$20,300 Bounties from a 200 Hour Hacking Challenge

$20,300 Bounties from a 200 Hour Hacking Challenge

Back to July 2023, Mohammad Nikouei and I decided to dedicate 100 hours to working on the public BB program on BugCrowd. We worked on the program part-time, spending 4 to 6 hours per day on it each. The program we chose was a famous and big company, since it was a public program, considering the program's leaderboard, many famous hunters have worked on it. This is where the beginners immediately stop and skip. We are not saying that we are a professional one, However, we but the way we think could give us a chance to work on the program, it was so challenging for us and we didn't consider the amount of bounty as a success result, but a learning and working process. So we specified a time period challenge (200 hours totally) instead of bounty amount. The reason made us write this post, was various techniques we've used during our hunt period, furthermore, we mainly want to share both mindset and technical details for beginners or ever mid-level hunters.

Choose a Program

When it comes to choosing a program, we can assert that it's one of the most challenging phases in hunting. The program should fit with your skills and have the capacity for long-term work. We've roughly spent 10 hours (5 each) to kick off our journey. We totally preferred wide-scoped programs which range from old to modern architectures and programming languages with good payout time and a professional triage team.

The final reason, and actually the main one, was that todayisnew (who doesn't know him?) was listed in first place on the leaderboard. This motivated us, and we asked each other: if he's managed to uncover many vulnerabilities, why can't we? I hope you understand our point from this statement: don't underestimate yourself, as each hunter has a unique mindset when it comes to testing a website.


We used various techniques to identify as many assets as possible to work with, as having more space increases the chance of discovering a vulnerability. To mention a few briefly:

  • Certificate Search

  • Leveraging IP to Asset Discovery

  • Using CSP Headers

  • Google Dorks

  • Using Google Analytics id

  • Static and Dynamic DNS Brute force


Let's expand some of the bullets above.

The common certificate search which everybody do is to search on Common Name; However, the certificate has different parts such as Organization field etc. There are some sites searching the Net and saving certificates, such as shodan or censys. there may be other alternatives. Since we cannot name the program as we haven't granted their permission, we make our example on Apple company:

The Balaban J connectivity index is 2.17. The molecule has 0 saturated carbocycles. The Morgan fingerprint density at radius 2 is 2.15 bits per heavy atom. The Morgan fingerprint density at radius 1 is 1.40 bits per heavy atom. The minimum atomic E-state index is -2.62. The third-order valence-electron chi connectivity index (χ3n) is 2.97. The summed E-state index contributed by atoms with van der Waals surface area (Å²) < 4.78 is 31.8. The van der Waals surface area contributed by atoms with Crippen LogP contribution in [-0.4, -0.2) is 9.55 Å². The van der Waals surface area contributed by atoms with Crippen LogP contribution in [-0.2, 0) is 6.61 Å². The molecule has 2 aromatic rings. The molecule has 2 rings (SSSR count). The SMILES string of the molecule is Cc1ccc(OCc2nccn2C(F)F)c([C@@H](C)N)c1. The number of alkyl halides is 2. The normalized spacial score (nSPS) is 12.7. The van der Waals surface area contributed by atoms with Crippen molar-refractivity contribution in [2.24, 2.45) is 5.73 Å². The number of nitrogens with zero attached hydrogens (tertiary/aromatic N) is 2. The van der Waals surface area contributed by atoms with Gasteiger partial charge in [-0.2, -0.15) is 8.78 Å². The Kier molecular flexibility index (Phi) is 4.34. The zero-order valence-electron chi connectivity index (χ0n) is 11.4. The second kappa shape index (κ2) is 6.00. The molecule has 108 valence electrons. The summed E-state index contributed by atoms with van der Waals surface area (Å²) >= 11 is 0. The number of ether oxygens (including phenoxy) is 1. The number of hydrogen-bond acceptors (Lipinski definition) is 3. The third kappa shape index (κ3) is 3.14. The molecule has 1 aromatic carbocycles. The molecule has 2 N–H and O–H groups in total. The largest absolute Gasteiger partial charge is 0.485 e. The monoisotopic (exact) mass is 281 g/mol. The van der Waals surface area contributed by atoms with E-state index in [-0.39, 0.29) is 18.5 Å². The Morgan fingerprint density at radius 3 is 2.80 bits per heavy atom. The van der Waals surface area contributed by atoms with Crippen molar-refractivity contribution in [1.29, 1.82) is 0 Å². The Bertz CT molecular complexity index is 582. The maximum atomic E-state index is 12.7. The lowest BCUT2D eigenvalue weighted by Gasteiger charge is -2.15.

By using the following command, root domains of Apple company can be enumerated:
curl -s "https://crt.sh/?O=Apple%20Inc.&output=json" | jq -r ".[].common_name" | tr A-Z a-z | unfurl format %r.%t | sort -u | tee apple.cert.txt

Leveraging IP to Asset Discovery

Each company may own some CIDRs, sometimes it's mostly impossible to find this CIDRs as the name of owner is vague; However, the CDIR with sign of the company (Apple in the ASN name). To find IPs, CIDRs, and ASNs, a lot of ways can be used, with one of my favorite ways being the utilization of ipip.net.

We Scanned all CIDR, ASN, and IPs belonging to the company and extracted certificate info and we found some domains. By the following command, alternative names and common names can be found:

echo AS714 | tlsx -san -cn -silent -resp-only


You may already have read about the techniques above on the Net. However, as a white-hat hacker or hunter, you should continuously think out of the box. In this phase, after we've finished technical discovery, we turned to OSINT. We started searching on the Net aimlessly, just reading some news about the company to figure out something new (we didn't actually know what we were looking for, just browsing). At this moment, a huge milestone arrived for us. The company had a news blog, and when I accidentally saw a blog post, I found a domain like this championscompany.com. I checked it with my recon results, and it didn't exist in my list of domains.
Afterwards, I checked all 5,000 of the company's blog posts manually and found 60 interesting domains that didn't exist in my recon results.